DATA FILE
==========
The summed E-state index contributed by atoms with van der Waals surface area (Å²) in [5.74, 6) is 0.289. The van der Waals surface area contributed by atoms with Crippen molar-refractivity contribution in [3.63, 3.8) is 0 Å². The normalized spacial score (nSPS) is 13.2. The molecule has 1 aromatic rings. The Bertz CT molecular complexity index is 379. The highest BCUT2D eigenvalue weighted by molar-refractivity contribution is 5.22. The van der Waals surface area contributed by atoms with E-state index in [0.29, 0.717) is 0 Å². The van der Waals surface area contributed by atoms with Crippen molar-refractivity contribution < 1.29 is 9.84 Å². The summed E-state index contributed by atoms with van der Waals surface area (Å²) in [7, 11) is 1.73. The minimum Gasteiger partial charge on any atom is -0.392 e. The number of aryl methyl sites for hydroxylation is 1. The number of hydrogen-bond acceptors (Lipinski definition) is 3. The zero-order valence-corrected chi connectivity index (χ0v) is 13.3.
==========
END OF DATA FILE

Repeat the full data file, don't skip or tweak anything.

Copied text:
The summed E-state index contributed by atoms with van der Waals surface area (Å²) in [5.74, 6) is 0.289. The van der Waals surface area contributed by atoms with Crippen molar-refractivity contribution in [3.63, 3.8) is 0 Å². The normalized spacial score (nSPS) is 13.2. The molecule has 1 aromatic rings. The Bertz CT molecular complexity index is 379. The highest BCUT2D eigenvalue weighted by molar-refractivity contribution is 5.22. The van der Waals surface area contributed by atoms with E-state index in [0.29, 0.717) is 0 Å². The van der Waals surface area contributed by atoms with Crippen molar-refractivity contribution < 1.29 is 9.84 Å². The summed E-state index contributed by atoms with van der Waals surface area (Å²) in [7, 11) is 1.73. The minimum Gasteiger partial charge on any atom is -0.392 e. The number of aryl methyl sites for hydroxylation is 1. The number of hydrogen-bond acceptors (Lipinski definition) is 3. The zero-order valence-corrected chi connectivity index (χ0v) is 13.3.